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How does breast cancer therapy lead to mental health side effects? 

A recent study described a possible molecular mechanism for how a class of drugs leads to mental health side effects in breast cancer patients.

Breast cancer is the most common type of cancer that affects Canadian women and is considered to be the second leading cause of cancer-related death in this gender.

Estrogen-positive breast cancer is a class of cancer that utilizes the hormone estrogen to mobilize cellular nutrients and fuel its own growth.

In post-menopausal women with estrogen-positive breast cancer, clinicians often prescribe pharmacological drugs that prevent the enzyme aromatase from synthesizing estrogen from its precursor.

These drugs, called aromatase inhibitors, are generally given as an add-on (adjuvant) therapy to the main therapy.

They have been very successful in reducing the severity of estrogen-positive breast cancer and making them more susceptible to the main breast cancer therapy that is administered along with aromatase inhibitors.

Aromatase inhibitors are known to cause extreme mental health side effects

However, they are known to cause extreme mental health side effects such as anxiety, depression, and memory loss.

Another frequent complaint is hot flashes in women who take aromatase inhibitors as adjuvant therapy for treating estrogen-positive breast cancer.

Although these side effects have been known there have been no systematic studies to evaluate the molecular mechanism that is responsible for these side effects

Neuroscientists from the University of Toronto in Canada and the University of Massachusetts Amherst in the United States conducted a study to analyze the effects of aromatase inhibitor Letrozole on behavioral side effects in New World monkeys (also called marmosets) model of this disease.

They published their results in The Journal of Neuroscience.

The study included 16 monkeys, half of whom were given the drug Letrozole and whereas the other half received no drugs.

Behavioral parameters like anxiety, memory, and the ability to process thoughts were assessed after four weeks of treatment.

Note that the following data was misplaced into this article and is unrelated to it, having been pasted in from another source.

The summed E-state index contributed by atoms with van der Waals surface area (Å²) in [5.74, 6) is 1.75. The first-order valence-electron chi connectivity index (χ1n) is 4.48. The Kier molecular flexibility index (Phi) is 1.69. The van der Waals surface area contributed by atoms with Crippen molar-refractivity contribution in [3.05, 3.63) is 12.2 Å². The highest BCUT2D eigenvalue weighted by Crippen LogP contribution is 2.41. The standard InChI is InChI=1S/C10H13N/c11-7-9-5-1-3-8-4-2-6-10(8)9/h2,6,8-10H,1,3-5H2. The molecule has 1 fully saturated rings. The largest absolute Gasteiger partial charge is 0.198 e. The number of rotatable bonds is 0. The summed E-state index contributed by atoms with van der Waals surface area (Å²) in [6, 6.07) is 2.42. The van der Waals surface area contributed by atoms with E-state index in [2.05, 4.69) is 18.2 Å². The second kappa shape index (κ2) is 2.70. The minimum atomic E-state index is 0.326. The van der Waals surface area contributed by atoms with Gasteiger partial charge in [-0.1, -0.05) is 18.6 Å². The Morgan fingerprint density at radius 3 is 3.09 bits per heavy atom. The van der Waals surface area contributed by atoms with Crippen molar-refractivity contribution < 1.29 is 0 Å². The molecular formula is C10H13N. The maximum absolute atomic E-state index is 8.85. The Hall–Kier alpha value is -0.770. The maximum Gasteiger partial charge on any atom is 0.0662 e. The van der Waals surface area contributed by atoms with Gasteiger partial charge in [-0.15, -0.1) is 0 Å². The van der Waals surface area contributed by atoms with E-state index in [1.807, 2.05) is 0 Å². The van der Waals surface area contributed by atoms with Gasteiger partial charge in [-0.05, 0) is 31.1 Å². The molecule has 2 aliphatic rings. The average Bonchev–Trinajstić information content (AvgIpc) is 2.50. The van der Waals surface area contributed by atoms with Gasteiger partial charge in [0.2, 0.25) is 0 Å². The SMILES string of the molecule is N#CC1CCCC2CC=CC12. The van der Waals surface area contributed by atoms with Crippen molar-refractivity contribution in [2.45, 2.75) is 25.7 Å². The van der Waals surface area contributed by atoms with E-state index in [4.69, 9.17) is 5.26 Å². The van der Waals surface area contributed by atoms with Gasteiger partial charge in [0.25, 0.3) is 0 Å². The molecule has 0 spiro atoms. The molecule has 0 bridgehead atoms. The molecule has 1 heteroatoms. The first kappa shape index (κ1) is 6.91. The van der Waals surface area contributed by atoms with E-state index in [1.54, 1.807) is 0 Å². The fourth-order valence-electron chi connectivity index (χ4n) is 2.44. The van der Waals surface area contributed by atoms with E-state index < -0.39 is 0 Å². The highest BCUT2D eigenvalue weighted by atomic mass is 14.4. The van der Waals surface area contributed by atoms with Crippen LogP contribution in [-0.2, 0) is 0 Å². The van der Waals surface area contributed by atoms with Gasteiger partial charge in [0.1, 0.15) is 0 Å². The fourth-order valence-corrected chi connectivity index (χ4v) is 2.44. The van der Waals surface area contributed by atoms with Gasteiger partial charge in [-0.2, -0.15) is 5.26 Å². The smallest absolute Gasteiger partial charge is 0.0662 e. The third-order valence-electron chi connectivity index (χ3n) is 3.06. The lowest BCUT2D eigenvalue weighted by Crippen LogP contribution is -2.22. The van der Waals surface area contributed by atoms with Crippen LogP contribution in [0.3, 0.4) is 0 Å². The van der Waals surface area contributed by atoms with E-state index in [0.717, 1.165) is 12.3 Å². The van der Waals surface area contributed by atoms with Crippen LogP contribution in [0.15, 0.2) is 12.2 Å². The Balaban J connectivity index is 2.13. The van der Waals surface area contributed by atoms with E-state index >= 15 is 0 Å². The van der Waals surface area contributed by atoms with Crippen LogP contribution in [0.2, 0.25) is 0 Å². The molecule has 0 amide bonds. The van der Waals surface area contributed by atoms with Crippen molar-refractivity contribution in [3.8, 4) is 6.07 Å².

The ability to regulate body temperature (thermoregulation), brain estrogen levels, and estrogen levels in the body were also measured.

Reducing estrogen surges in the brain may help with mental health side effects

The most interesting findings revealed that although the drug caused a decline in estrogen levels throughout the body, it caused a spike in estrogen levels in the region of the brain (hippocampus) that is associated with learning and memory.

The authors suggested that this increase in estrogen may be one reason to explain the observed side effects that are seen in patients treated with aromatase inhibitors.

The excitability of nerve cells within the region of the brain that controls learning and memory was compromised in monkeys that were treated with Letrozole, whereas this was not observed in the control group that did not receive the drug.

In female monkeys receiving the drug, the ability to regulate temperature was severely compromised – a finding which authors suggested could be correlated to symptoms like hot flashes that are observed in women taking Aromatase inhibitors.

The authors suggested that reducing the level of the estrogen surge in the brain may be one way to deal with these side effects.

Written by Vinayak Khattar, Ph.D., M.B.A.

References: Gervais, N. J., Remage-Healey, L., Starrett, J. R., Pollak, D. J., Mong, J. A., & Lacreuse, A. (2018). Adverse effects of aromatase inhibition on the brain and behavior in a non-human primate. J Neurosci. doi:10.1523/JNEUROSCI.0353-18.2018

Vinayak Khattar PhD MBA
Vinayak Khattar PhD MBA
Vinayak Khattar completed his Master of Biotechnology at D.Y. Patil University in India. He received his Ph.D. in Cancer Biology at the University of Alabama at Birmingham (UAB) and then completed his M.B.A from the UAB Collat School of Business. His research interests lie in identifying mechanisms that dictate protein stability in cancer cells, immuno-oncology, and bone biology. He has seven peer-reviewed publications, over 40 citations, and three awards. He likes to watch Netflix documentaries with his family during his free time.


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